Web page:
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Biden slams Trump on "abject failure" on Venezuela, as well as Cuba policies

“Venezuelan people are worse off, living in one of the worst humanitarian crises in the world. The country's no closer to a free election,” said Biden.

Democratic presidential candidate Joe Biden slammed President Donald Trump’s “failed” policies on Cuba and Venezuela during an interview with NBC’s local Miami station that aired on Sunday.

"I’d try to reverse the failed Trump policies that inflicted harm on Cubans and their families," said Biden, adding that Trump "has done nothing to advance democracy and human rights; on the contrary, the crackdown on Cubans by the regime has gotten worse under Trump, not better."

Biden called Cuban Americans “the best ambassadors for freedom in Cuba” and said he would ease travel restrictions to the island and limits on remittances that Cuban Americans send their families, which were policies tightened by the Trump administration.

Biden said he would return to the Obama-era policy of greater engagement with Cuba during an interview with the CBS Miami station. This time, he said he would pursue a policy of advancing the interests "and empowering the Cuban people to freely determine their own outcome, their own future."

He emphasized human rights and said the “crackdown on Cubans by the regime has gotten worse under Trump, not better.”

“Like I did as vice president, I’d demand the release of all political prisoners, continue to be an advocate for human rights,” said Biden.

Biden called for the release of one of Cuba’s most prominent dissidents, José Daniel Ferrer, who was jailed for six months, and in April, sentenced to 4 1/2 years under house arrest for assault and kidnapping. Amnesty International has called him a prisoner of conscience.

Ferrer’s arrest was at the center of a dispute between Washington and Havana. Biden said he is “deeply concerned about the unjust determination of how he's treated—a voice for change in Cuba, by the Cuban government.”

Biden also accused Cuba of contributing to the “political impasse” in Venezuela along with Russia and China. “What is the president doing?” said Biden.

On Venezuela, Biden called Trump's policy toward the South American country “an abject failure” and said, “Maduro has gotten stronger.”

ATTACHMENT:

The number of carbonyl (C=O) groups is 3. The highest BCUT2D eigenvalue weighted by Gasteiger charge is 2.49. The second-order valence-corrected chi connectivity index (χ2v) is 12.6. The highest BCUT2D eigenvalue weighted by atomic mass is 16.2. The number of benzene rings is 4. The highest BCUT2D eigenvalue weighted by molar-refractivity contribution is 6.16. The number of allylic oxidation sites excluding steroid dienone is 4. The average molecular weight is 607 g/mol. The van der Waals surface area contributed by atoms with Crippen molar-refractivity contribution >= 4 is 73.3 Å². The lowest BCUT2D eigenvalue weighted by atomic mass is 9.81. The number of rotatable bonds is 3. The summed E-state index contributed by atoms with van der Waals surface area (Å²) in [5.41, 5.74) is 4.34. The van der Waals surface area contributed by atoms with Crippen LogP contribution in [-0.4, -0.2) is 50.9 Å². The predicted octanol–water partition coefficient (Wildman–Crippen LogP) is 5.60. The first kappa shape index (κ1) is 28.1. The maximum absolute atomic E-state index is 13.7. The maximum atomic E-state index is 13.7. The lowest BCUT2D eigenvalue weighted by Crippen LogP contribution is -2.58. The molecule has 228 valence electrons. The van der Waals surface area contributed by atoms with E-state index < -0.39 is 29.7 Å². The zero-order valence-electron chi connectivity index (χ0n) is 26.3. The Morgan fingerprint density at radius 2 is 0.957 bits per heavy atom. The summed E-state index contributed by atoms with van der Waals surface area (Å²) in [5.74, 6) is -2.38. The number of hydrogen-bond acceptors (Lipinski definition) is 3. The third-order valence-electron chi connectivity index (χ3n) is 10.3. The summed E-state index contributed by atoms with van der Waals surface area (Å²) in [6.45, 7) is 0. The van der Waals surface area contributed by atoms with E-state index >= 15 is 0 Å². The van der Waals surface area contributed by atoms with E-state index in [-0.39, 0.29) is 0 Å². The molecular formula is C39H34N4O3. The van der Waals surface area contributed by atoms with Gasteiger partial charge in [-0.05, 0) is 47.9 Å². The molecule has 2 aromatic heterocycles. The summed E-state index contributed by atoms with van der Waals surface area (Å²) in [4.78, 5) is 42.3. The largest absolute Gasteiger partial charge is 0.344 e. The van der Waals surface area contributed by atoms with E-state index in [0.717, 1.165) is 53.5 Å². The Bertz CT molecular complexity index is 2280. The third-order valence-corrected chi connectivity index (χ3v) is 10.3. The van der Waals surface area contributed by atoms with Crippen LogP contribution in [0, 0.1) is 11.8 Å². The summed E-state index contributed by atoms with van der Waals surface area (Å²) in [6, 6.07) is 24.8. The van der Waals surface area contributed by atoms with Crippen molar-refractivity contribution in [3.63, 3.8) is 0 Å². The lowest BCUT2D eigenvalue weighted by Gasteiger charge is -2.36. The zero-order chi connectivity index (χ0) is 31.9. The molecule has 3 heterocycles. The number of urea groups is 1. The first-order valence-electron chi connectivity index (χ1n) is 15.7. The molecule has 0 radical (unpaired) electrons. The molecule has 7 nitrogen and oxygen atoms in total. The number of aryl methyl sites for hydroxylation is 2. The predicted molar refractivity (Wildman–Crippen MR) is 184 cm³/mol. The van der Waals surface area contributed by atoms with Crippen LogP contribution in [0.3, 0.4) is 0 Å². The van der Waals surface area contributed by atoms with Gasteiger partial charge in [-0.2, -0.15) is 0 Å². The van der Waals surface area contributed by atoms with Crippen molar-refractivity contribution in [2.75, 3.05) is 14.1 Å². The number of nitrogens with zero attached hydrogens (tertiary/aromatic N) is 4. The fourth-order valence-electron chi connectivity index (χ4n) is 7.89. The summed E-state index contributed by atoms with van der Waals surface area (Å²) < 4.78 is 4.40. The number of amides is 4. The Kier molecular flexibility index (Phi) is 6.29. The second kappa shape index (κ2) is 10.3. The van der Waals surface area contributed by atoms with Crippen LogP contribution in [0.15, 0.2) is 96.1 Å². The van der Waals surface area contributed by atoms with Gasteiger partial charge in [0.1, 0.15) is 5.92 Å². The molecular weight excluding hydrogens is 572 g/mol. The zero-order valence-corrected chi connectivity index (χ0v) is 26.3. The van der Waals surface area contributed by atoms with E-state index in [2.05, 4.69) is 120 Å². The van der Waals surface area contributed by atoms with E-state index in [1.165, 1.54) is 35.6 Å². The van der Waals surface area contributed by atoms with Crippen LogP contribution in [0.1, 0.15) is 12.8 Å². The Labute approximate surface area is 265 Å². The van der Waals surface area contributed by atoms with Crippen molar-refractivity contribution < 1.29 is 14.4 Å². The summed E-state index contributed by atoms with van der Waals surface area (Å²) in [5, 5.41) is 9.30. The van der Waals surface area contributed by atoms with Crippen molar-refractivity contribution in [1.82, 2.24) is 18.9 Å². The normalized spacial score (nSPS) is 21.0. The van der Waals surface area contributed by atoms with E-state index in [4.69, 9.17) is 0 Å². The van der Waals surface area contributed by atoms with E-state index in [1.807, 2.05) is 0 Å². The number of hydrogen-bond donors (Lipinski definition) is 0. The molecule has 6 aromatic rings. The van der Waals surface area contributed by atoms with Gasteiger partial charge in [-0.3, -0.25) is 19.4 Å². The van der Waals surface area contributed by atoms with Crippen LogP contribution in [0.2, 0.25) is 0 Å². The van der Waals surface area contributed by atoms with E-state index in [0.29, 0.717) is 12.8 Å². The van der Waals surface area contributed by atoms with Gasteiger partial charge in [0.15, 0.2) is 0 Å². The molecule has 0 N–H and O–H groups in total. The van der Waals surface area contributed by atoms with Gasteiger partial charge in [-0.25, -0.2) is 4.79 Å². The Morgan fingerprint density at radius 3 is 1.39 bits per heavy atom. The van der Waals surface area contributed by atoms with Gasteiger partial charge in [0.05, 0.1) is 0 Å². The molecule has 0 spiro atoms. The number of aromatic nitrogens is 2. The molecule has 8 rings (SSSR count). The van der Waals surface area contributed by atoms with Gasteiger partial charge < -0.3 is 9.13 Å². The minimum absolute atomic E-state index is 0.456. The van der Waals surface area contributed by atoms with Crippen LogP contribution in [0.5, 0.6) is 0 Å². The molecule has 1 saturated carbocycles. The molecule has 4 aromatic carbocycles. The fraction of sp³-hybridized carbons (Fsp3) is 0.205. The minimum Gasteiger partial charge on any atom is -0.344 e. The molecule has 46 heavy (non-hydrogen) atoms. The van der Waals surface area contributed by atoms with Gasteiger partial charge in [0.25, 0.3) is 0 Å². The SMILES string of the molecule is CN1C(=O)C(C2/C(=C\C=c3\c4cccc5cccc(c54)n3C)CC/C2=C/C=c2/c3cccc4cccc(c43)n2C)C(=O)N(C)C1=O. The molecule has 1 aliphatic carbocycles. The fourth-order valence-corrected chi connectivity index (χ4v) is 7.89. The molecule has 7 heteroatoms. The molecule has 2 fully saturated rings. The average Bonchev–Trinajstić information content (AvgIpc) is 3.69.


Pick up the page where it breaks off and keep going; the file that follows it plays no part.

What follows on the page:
“Venezuelan people are worse off, living in one of the worst humanitarian crises in the world. The country's no closer to a free election, and Trump's, Trump's incoherent approach is alienating international partners,” said Biden.

Biden said that as president he would extend Temporary Protected Status to Venezuelans. The Trump administration has not granted the designation to Venezuelans, which would give them the ability to live and work legally in the U.S. He said Venezuelan asylum seekers are treated as a burden to the immigration system rather than considering their political pressure to flee.

In the past, Biden has criticized Trump’s comments about being open to meeting with Venezuelan President Nicolás Maduro.

"I always say, you lose very little with meetings," said Trump in the June interview.

Biden did not outline any specific policy towards Venezuela, but in response to questions on Latin America by Americas Quarterly in March, he said the U.S. “should not be in the business of regime change” and “the overriding goal in Venezuela must be to press for a democratic outcome through free and fair elections.”

Florida, with robust Cuban American and Venezuelan populations, is the biggest prize of the battleground states and one Trump must win in order to be reelected. The Trump campaign has touted its hardline policies toward the two countries as part of its strategy to appeal to the state's voters.

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